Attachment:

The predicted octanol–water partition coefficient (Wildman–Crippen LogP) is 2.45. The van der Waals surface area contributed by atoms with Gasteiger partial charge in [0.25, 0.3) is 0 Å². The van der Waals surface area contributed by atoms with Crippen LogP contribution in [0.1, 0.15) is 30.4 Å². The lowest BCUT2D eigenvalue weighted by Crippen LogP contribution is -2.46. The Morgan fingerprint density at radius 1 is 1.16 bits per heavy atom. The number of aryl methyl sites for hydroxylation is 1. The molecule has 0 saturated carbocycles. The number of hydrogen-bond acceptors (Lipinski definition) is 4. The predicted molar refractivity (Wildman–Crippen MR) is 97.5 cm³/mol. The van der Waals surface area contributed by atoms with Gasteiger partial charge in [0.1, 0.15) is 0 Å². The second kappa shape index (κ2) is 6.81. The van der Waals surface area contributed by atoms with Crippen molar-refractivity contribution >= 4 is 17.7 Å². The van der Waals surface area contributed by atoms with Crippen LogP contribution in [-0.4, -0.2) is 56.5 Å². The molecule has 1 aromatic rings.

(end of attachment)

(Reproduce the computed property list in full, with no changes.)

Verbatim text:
The predicted octanol–water partition coefficient (Wildman–Crippen LogP) is 2.45. The van der Waals surface area contributed by atoms with Gasteiger partial charge in [0.25, 0.3) is 0 Å². The van der Waals surface area contributed by atoms with Crippen LogP contribution in [0.1, 0.15) is 30.4 Å². The lowest BCUT2D eigenvalue weighted by Crippen LogP contribution is -2.46. The Morgan fingerprint density at radius 1 is 1.16 bits per heavy atom. The number of aryl methyl sites for hydroxylation is 1. The molecule has 0 saturated carbocycles. The number of hydrogen-bond acceptors (Lipinski definition) is 4. The predicted molar refractivity (Wildman–Crippen MR) is 97.5 cm³/mol. The van der Waals surface area contributed by atoms with Gasteiger partial charge in [0.1, 0.15) is 0 Å². The second kappa shape index (κ2) is 6.81. The van der Waals surface area contributed by atoms with Crippen molar-refractivity contribution >= 4 is 17.7 Å². The van der Waals surface area contributed by atoms with Crippen LogP contribution in [-0.4, -0.2) is 56.5 Å². The molecule has 1 aromatic rings.